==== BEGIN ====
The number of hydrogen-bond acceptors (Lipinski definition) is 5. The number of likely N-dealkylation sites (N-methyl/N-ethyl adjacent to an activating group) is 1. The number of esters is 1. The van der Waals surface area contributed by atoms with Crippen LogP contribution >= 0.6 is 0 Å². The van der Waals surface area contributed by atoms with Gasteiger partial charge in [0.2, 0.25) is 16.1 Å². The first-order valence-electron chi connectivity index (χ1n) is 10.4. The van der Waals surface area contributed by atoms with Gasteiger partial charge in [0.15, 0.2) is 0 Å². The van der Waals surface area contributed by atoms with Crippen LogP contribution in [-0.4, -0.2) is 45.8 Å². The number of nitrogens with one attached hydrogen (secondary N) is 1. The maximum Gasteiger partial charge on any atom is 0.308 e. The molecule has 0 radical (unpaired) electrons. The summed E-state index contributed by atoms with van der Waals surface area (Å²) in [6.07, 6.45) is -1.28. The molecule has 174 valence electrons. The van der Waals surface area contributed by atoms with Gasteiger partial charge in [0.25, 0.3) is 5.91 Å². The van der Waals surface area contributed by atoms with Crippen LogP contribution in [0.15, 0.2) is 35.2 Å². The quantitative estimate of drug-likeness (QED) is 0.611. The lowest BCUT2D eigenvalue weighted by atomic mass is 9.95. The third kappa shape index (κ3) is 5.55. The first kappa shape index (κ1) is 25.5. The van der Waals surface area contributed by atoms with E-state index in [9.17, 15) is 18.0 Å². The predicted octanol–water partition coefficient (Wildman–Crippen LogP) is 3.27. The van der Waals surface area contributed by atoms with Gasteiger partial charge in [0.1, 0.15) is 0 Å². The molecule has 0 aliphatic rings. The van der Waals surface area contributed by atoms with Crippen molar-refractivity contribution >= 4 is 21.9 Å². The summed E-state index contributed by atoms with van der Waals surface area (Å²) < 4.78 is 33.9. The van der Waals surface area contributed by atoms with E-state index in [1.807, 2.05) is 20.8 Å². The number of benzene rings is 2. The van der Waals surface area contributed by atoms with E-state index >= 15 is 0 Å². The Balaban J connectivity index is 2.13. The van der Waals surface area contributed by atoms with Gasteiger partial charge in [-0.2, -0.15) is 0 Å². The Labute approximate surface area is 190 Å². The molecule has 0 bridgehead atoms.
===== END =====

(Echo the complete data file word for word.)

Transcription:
The number of hydrogen-bond acceptors (Lipinski definition) is 5. The number of likely N-dealkylation sites (N-methyl/N-ethyl adjacent to an activating group) is 1. The number of esters is 1. The van der Waals surface area contributed by atoms with Crippen LogP contribution >= 0.6 is 0 Å². The van der Waals surface area contributed by atoms with Gasteiger partial charge in [0.2, 0.25) is 16.1 Å². The first-order valence-electron chi connectivity index (χ1n) is 10.4. The van der Waals surface area contributed by atoms with Gasteiger partial charge in [0.15, 0.2) is 0 Å². The van der Waals surface area contributed by atoms with Crippen LogP contribution in [-0.4, -0.2) is 45.8 Å². The number of nitrogens with one attached hydrogen (secondary N) is 1. The maximum Gasteiger partial charge on any atom is 0.308 e. The molecule has 0 radical (unpaired) electrons. The summed E-state index contributed by atoms with van der Waals surface area (Å²) in [6.07, 6.45) is -1.28. The molecule has 174 valence electrons. The van der Waals surface area contributed by atoms with Gasteiger partial charge in [0.25, 0.3) is 5.91 Å². The van der Waals surface area contributed by atoms with Crippen LogP contribution in [0.15, 0.2) is 35.2 Å². The quantitative estimate of drug-likeness (QED) is 0.611. The lowest BCUT2D eigenvalue weighted by atomic mass is 9.95. The third kappa shape index (κ3) is 5.55. The first kappa shape index (κ1) is 25.5. The van der Waals surface area contributed by atoms with E-state index in [9.17, 15) is 18.0 Å². The predicted octanol–water partition coefficient (Wildman–Crippen LogP) is 3.27. The van der Waals surface area contributed by atoms with Gasteiger partial charge in [0.1, 0.15) is 0 Å². The molecule has 0 aliphatic rings. The van der Waals surface area contributed by atoms with Crippen molar-refractivity contribution >= 4 is 21.9 Å². The summed E-state index contributed by atoms with van der Waals surface area (Å²) < 4.78 is 33.9. The van der Waals surface area contributed by atoms with E-state index in [1.807, 2.05) is 20.8 Å². The number of benzene rings is 2. The van der Waals surface area contributed by atoms with E-state index >= 15 is 0 Å². The Balaban J connectivity index is 2.13. The van der Waals surface area contributed by atoms with Gasteiger partial charge in [-0.2, -0.15) is 0 Å². The Labute approximate surface area is 190 Å². The molecule has 0 bridgehead atoms.